I must admit, I’m a sucker for a social media craze – particularly ones to do with charity. To my shame, I was responsible for creating a ‘Cover the Night’ event for KONY 2012 that never happened (remember that?). And even before then, I was hopelessly telling the world the colour of my knickers on Bebo with the vague sense that it might do some good for someone somewhere. Flash forward to 2014, the year of the NekNominate, and you have a chain charity campaign that actually appears to be doing some good by raising money for various cancer charities. So, nominated by a friend who lost her mother to cancer at an early age, I was more than happy to post a makeup free snap, accompanied with a £3 text donation to a cancer research charity. (I hardly wear makeup to lectures anyway, why waste precious time doing your eyeliner when you could be eating? Or even better, sleeping?).

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I was nominated by a 3rd year Biology student from Exeter University, who believes that: “Although people say it doesn’t make a difference it does. Times are changing what with social media, so ways to fundraise have to as well. Adverts on the telly may not get seen or have the same impact. But almost everyone has Facebook and if you see your friends donating it may well have a bigger impact.”

However, not everyone agrees and Hannah Louise Tracey has noticed an influx of criticism over the awareness-raising campaign. “Some people I know reacted negatively. They believe that it’s not really about awareness– just fishing for compliments and that it leads to making a mockery out of something serious,” she says. “People are now donating because of this, but why didn’t they donate before? Why is it that now it’s a trend that it becomes more important? I’ve seen people expressing the view that a bare ‘selfie’ is just about attention rather than the actual cause.” Hannah does not share the critical view of some of these Facebook users herself, and took part by taking her own photo and making a donation.

Claire Mellor agrees :“Unfortunately this is the society that we live in. If it’s not on Facebook it apparently doesn’t get noticed. Any awareness is good awareness and I feel that people are jumping on a bandwagon fuelled by people looking to criticize something. This ‘selfie’ thing is in no way different to making your facebook status the colour of the underwear you are wearing or your relationship status coded in fruit.”

So has the trend served its purpose or is it just another fad?

“I think it’s excellent and the media has been full of stories about how there has been a surge in donations, not just for Cancer Research UK but for Macmillan which pays for nurses to support the terminally ill and also local charities, which is why I donated to Welsh cancer charity LATCH,” says co-editor Natalie Ann Holborow. “It’s gone beyond just raising awareness of breast cancer and I’ve frequently seen people donate ‘in memory of my grandfather’ for example or for different variations of cancer. Criticism I think is simply on those who are posting ‘selfies’ but not donating, and I guess some people will accuse those of just ‘fishing for compliments’ as an act of self-indulgence. However, I’ve seen the majority of people doing this making donations as well and so are the men (some of them even with mock selfies).”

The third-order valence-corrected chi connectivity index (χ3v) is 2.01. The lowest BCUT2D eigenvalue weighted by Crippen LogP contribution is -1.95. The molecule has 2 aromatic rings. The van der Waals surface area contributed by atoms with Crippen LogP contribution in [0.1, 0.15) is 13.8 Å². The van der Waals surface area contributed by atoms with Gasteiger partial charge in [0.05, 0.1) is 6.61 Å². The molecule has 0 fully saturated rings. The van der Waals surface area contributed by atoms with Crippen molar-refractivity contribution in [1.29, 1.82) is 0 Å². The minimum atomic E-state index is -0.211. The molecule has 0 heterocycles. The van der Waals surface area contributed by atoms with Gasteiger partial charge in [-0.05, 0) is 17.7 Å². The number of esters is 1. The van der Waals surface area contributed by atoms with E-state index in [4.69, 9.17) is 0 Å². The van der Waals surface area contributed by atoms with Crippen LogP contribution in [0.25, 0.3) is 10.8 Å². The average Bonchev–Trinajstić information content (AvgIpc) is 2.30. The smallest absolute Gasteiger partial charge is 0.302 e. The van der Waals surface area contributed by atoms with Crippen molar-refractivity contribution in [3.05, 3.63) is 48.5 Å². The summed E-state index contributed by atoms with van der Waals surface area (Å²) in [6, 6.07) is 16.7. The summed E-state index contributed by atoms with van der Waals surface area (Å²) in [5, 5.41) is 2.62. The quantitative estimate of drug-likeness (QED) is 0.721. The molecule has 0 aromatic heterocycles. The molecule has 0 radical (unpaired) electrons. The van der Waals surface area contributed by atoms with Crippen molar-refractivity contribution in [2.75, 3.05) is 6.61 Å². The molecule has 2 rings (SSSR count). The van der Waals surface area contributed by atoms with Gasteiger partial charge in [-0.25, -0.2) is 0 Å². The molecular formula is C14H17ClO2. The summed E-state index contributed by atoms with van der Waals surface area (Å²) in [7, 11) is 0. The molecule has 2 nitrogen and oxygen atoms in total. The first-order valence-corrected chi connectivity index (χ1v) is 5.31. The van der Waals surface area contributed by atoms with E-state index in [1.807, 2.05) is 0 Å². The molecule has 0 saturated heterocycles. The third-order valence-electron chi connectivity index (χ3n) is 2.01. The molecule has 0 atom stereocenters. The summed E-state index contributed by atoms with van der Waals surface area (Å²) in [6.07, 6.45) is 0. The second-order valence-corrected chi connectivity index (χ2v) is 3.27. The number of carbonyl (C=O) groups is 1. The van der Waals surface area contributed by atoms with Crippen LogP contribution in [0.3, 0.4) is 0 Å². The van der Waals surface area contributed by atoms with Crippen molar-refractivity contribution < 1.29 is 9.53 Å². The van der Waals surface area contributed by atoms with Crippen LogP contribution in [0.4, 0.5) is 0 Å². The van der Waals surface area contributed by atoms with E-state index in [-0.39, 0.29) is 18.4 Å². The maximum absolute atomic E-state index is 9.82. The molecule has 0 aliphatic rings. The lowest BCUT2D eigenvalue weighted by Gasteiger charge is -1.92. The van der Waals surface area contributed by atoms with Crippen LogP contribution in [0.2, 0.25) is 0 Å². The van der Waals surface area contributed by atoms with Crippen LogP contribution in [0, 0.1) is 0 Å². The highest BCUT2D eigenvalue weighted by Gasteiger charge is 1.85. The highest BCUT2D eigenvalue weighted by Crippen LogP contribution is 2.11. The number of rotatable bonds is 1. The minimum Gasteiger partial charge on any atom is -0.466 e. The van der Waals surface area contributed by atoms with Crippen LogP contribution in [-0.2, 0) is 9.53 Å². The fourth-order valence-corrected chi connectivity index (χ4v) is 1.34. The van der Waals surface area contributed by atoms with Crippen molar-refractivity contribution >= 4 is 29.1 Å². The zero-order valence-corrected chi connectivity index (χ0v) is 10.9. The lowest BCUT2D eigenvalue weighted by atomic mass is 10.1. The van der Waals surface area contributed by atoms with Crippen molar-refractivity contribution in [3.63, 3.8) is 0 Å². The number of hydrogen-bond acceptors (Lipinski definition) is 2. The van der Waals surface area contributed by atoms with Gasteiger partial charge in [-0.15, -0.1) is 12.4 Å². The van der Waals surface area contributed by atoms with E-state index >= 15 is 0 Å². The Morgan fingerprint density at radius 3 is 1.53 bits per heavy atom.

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She adds, “Movember was met with respect and was well supported as it has been every year and I think this cause deserves just as much appreciation and support. I think there’s a culture on social media for debating and antagonizing any trend, including those in aid of charities and people will find reason to criticize anything. When you consider how much has been raised in aid of cancer charities and the fact that everybody is talking about it, perhaps even the arguments that have ensued over social media have actually pushed the awareness-raising. We ladies should be proud of ourselves for raising awareness for a good cause and equally the men who’ve donated too should be proud of themselves for helping out…and I’ve no doubt there are some males who’ve chosen to go make-up free too. Make-up certainly isn’t restricted to just women.
It’s a shame not even a bit of fundraising and awareness-raising can get onto social media without being met with raging debate and criticism. The original idea was to raise awareness and raise money, it’s done that, surely the project can be considered a success!”

What do you think? Smart fundraising or just another social media craze? The Siren would love to hear your comments.

by Zoe Alford

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